Homeschooling – Pros, Cons and Useful Resources

Homeschooling is a controversial topic which occasionally causes heated arguments. Irrespective of whether you are for or against this type of education, homeschooling is increasing across all states. In 2003, 2.2% of children were taught at home. Over the next four years the numbers grew steadily until by 2007 there were 1.5 million kids (2.9%) being homeschooled.

There are a number of reasons why parents consider homeschooling to be the best option for their children. The type of environment in which a child is taught is the most important factor for the majority of parents. A survey conducted in 2007 about parent and family involvement in education, (part of the National Household Survey), established that 88% of respondents whose kids were taught at home had concerns about the way education is provided in public schools. An equally high percentage (83%) preferred homeschooling because it meant they could provide religious or moral instruction in such a way that their own beliefs were addressed and satisfied.

Many kids with physical or learning disabilities are being taught at home as well. Indeed, the number has increased by 36% since 2003. The reasons for this increase are not clear. Could it be that some parents feel their kids are able to learn at their own pace without undue pressure when taught at home? Many feel it’s easier to make mistakes, and learn from them without embarrassment, in one’s own surroundings.

Others who advocate homeschooling point out that because there is no contact with potential bullying, kids develop greater confidence when they are working within their home environment. This may be one reason why more girls than boys receive homeschooling. Homeschooling is also used by parents of very bright kids who suspect that their offspring would be held back if they were taught in a mixed ability class. It is interesting to note that parents involved in homeschooling are more likely to be college educated.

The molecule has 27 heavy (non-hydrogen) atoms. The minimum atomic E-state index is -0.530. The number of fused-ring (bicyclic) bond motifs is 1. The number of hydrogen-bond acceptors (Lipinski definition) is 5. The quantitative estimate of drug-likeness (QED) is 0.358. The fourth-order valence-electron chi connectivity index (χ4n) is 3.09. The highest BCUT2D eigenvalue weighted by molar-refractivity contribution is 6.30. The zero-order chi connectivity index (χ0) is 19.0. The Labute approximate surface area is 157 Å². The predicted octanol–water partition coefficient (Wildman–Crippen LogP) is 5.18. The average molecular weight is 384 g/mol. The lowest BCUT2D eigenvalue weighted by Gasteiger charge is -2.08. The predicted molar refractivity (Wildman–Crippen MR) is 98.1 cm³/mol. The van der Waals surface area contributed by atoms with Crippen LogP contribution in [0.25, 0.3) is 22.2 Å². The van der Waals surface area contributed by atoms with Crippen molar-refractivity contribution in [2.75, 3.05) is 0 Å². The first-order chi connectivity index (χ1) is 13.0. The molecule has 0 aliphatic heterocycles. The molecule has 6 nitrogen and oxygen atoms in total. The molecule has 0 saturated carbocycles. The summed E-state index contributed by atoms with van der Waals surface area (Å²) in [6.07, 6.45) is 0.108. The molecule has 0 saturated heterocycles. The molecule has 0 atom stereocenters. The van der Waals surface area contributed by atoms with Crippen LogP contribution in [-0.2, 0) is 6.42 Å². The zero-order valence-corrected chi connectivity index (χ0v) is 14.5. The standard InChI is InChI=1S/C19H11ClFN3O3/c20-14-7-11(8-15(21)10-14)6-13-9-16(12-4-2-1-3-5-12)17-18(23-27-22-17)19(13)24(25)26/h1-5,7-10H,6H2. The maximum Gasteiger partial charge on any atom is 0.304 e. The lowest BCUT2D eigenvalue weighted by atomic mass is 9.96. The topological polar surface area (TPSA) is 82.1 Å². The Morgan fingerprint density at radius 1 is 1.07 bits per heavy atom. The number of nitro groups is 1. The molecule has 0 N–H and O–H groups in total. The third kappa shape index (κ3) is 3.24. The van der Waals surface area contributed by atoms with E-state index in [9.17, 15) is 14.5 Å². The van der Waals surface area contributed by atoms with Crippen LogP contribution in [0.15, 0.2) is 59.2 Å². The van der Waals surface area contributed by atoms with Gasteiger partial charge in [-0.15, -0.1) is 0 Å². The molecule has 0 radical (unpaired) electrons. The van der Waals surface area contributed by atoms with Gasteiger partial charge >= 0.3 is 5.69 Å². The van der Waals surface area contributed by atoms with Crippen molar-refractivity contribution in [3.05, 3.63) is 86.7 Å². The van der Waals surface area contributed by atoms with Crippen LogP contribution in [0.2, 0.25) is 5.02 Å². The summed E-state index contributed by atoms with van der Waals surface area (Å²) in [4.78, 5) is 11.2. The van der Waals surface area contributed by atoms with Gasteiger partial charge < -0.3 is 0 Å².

Those who oppose homeschooling frequently comment on the fact that kids do not have as many opportunities to socialize with their peers, which could impact their long-term development. There is also a risk surrounding a lack of recognized safeguards that protect against potential abuse. The cost of providing sufficient teaching equipment is also very expensive and therefore some think that homeschooled children are having to make-do with fewer resources, or work with material of a lower quality than those found in public schools. In addition, in some states, there isn’t any oversight of student progression due to lack of compulsory or regular testing.

Legislation concerning homeschooling overcomes the latter argument to some extent, although the level at which there is oversight varies from state to state. Some states, such as Pennsylvania, expect parents to obtain achievement tests so their child’s progress may be regularly monitored. In this case, someone other than the parent must administer the test in grades 3, 5 and 8. Other states, such as Alabama, insist that each child be linked with an ‘umbrella’ school. The umbrella school oversees the homeschooling programs and answers to the state. A third type of involvement includes the state making specifications regarding part of the curriculum. For example, Nebraska expects all homeschooled students from K-5 to devote at least one hour per week to stories and/or music about American history and heroes. Nebraska also insists on implementing a monthly fire drill.

Parents who have opted for homeschooling will explain they did not make their decision lightly. After all, they are investing their own time and resources to teach their kids over a number of years. If you’re interested in homeschooling, there is a wealth of information available that includes advice and support from a growing number of organizations. The Internet has made a tremendous difference. Parents new to homeschooling are now able to join online self-help groups and benefit from others’ experiences. There is also a considerable amount of downloadable free material in addition to commercial websites which offer an ever-changing program of tasks and progression tests across all subjects.

Homeschooling requires superb time management, sensible routines and time set aside for non-educational activities. Most parents will plan a year’s tuition with appropriate goals. A typical week could be four days of academics with one day set aside for field trips. Many parents join forces with other homeschooling families for field trips, thus enabling their kids to meet and interact with their peers, and overcome the criticisms that homeschooled kids do not have opportunities to socialize.

Here is an example of one day’s work for a ten-year old, taken from a self-help website:

Before 11.30am routine household chores and family meal
11.30am Religion, vocabulary
12pm Reading
12.30pm Math
1.30pm Language
2pm History
2.30pm Spelling
3pm Science or Health
3.30pm Social studies and Civics
4pm Writing
4.30pm Homework

Homeschooling is here to stay and the steady growth of online advice and resources will assist in this development.